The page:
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African rhythms have me in awe: Katrine Suwalski


At the +233 Jazz Bar & Grill in Accra on Saturday, August 20, Danish saxophonist Katrine Suwalski played her horn with enthusiasm as flutist Dela Botri and his Hewale Sounds and Okyerema Kwamena Pra grooved beside her.

The song being performed was a Suwalski composition with Adowa influences, which she presented after presenting works with Kpatsa and Agbadza rhythms from Greater Accra and the Volta areas, respectively.

Suwalski introduced Botri and Okyerema Pra as two major inspirational forces in her quest to understand and embrace Ghanaian traditional rhythms and said it was a big day for her to play with the two musicians at the same time. She was obviously thrilled with the excellent interpretations of her songs on the night.

"I don't know why, but African rhythms really appeal to my soul and emotions. In addition to the joy and sorrow there, I believe it is the danceable rhythms.
The tenor saxophone and musician said, "For me as a Jazz musician, including more African rhythms into my playing is a natural step to take since the Jazz that I like to develop and play thrives on that sort of African input."

Suwalski believed it was time to generally study rhythms after completing her music education at a conservatory in her own country because jazz artists all over the world are frequently under pressure to have a good sense of rhythm and to work closely with their rhythm sections. So in 1994, she traveled to Cape Coast, Ghana.

studying the music of Ghana
Suwalski claims that her desire to visit Ghana coincided with a Danish International Development Agency (DANIDA) project that provided financial assistance to young Danes who desired to travel abroad in order to explore new things and also share some of their knowledge with local youth.

As a result, Okyerema Pra, who was her first student when she started teaching saxophone in Cape Coast, introduced her to Ghana's traditional music and rhythms.

She also picked up some dance and drumming skills. Fortunately for her, Okyerema Pra spent a year in Denmark following her time in Cape Coast.

Suwalski joined the band he started there, continuing her excursion into Ghanaian music for a while.

She had another opportunity to collaborate with a Ghanaian musician and get more knowledge about Ghanaian music when she met drummer Ayi Solomon in Copenhagen, the capital of Denmark.

Since the late 1980s, Solomon, a member of the band Classique Vibes, has resided in Denmark and performed there.
He plays a significant role in Danish music. Because Denmark is a small country, Solomon plays a significant role in our scene, according to Suwalski.

I've had the good fortune to work with him for approximately 25 years, so I'm always exposed to Ghanaian noises.

It wasn't until 2015 that Katrine returned to Ghana with her Another World Quartet, which featured Solomon on percussion.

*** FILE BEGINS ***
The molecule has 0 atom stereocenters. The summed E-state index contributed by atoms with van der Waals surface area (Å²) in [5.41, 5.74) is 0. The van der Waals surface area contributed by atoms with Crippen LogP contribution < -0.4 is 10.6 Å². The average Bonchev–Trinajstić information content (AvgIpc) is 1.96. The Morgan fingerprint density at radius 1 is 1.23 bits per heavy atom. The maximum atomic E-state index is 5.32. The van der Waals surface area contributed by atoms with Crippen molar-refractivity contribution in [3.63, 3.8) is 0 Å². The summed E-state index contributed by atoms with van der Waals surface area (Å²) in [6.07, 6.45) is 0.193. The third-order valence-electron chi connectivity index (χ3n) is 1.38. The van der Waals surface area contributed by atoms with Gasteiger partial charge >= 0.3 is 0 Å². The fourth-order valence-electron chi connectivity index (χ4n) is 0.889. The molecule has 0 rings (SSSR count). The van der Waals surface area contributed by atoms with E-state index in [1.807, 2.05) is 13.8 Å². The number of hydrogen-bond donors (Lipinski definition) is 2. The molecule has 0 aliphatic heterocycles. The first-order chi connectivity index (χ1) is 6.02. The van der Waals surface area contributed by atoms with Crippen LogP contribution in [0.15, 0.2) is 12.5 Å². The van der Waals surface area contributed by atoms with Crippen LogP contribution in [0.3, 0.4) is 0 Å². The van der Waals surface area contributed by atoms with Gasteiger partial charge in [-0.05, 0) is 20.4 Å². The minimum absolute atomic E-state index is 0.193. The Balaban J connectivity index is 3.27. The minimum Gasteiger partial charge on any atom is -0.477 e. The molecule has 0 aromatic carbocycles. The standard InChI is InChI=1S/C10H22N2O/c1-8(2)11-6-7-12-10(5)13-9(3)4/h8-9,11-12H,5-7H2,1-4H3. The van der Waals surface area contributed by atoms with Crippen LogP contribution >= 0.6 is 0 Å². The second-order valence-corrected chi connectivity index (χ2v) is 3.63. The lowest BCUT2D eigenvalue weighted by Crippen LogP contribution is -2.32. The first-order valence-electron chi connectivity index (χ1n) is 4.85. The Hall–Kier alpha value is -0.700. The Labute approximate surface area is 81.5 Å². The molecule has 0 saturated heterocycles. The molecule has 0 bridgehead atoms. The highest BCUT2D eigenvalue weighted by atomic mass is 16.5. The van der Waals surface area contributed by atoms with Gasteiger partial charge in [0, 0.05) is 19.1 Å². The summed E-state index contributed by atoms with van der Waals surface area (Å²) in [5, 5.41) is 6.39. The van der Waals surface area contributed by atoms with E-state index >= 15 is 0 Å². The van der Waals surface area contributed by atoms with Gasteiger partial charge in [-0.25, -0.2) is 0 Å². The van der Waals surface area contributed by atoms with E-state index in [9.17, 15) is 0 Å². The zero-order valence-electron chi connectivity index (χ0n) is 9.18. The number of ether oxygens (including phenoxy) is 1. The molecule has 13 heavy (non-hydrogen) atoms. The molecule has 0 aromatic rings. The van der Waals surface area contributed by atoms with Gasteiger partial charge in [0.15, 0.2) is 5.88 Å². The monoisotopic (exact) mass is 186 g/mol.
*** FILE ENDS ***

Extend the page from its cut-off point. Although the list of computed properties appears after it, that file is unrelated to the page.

They performed at the Piano Bar in Teshie, +233 in North Ridge, and the Republic Bar in Osu. Her first encounter with Dela Botri occurred there.
"He attended our earlier events, but it was at the Piano Bar that he arrived and presented himself with his flute.

Our musical ideas clicked right away after he joined us and began playing with us, according to Katrine, who has since collaborated with him on two albums and two singles.

Additionally, they have performed together in Denmark and Scotland.
She praised Botri and expressed her happiness at having met him and working with him. She claimed that their teamwork had been fruitful since Botri constantly encouraged everyone he worked with to attempt new things.

One of the novel things they recently did was assisting Ghanaian musician Epixode in the production of a jazz rendition of his popular Atia song.

The young artist had has Highlife, Folk, and Reggae versions of his tune, and the jazz interpretation adds a new, energizing dimension.


A 2016 documentary titled Music Across Borders on Suwalski's particular combination of jazz and West African influences and her collaboration with Ghanaian musicians was produced by Dr. Gameli Tordzro, a Ghanaian multi-arts expert located in Scotland.

Concert Tours
Ameton Meets Another World was a tour that visited Denmark a year or so after the film's debut.

Ameton, which included the singer Tina 'Elivava' Mensah, Botri, and Okyerema Pra, performed with Suwalski's Another World Quartet in events all around Denmark.

The French-based Burkinabe musician Simon Winse, who plays flute and the N'Goni, a traditional string instrument found throughout French West Africa, and the Danish saxophonist have collaborated on projects in Burkina Faso.

At the 2018 Jazz at Ouaga Festival, they perform.

Together with Solomon, they two, form the BonNoir Trio, which earlier this year performed in school concerts in Paris, France.

Before the year is out, they will perform at additional Danish schools, and hopefully soon after that, they will perform in Ghana and Burkina Faso.

"Ghana has taught me a lot and inspired me so much. My playing and composing skills have both gotten better as a result.

But I believe it works both ways; we inspire one other, and it is always beneficial to seek out new ideas. My travels and meetings with artists from various parts of West Africa have also been amazing.

She most likely had no idea where the fresh musical concepts she set out to find in Ghana in 1994 would lead her.

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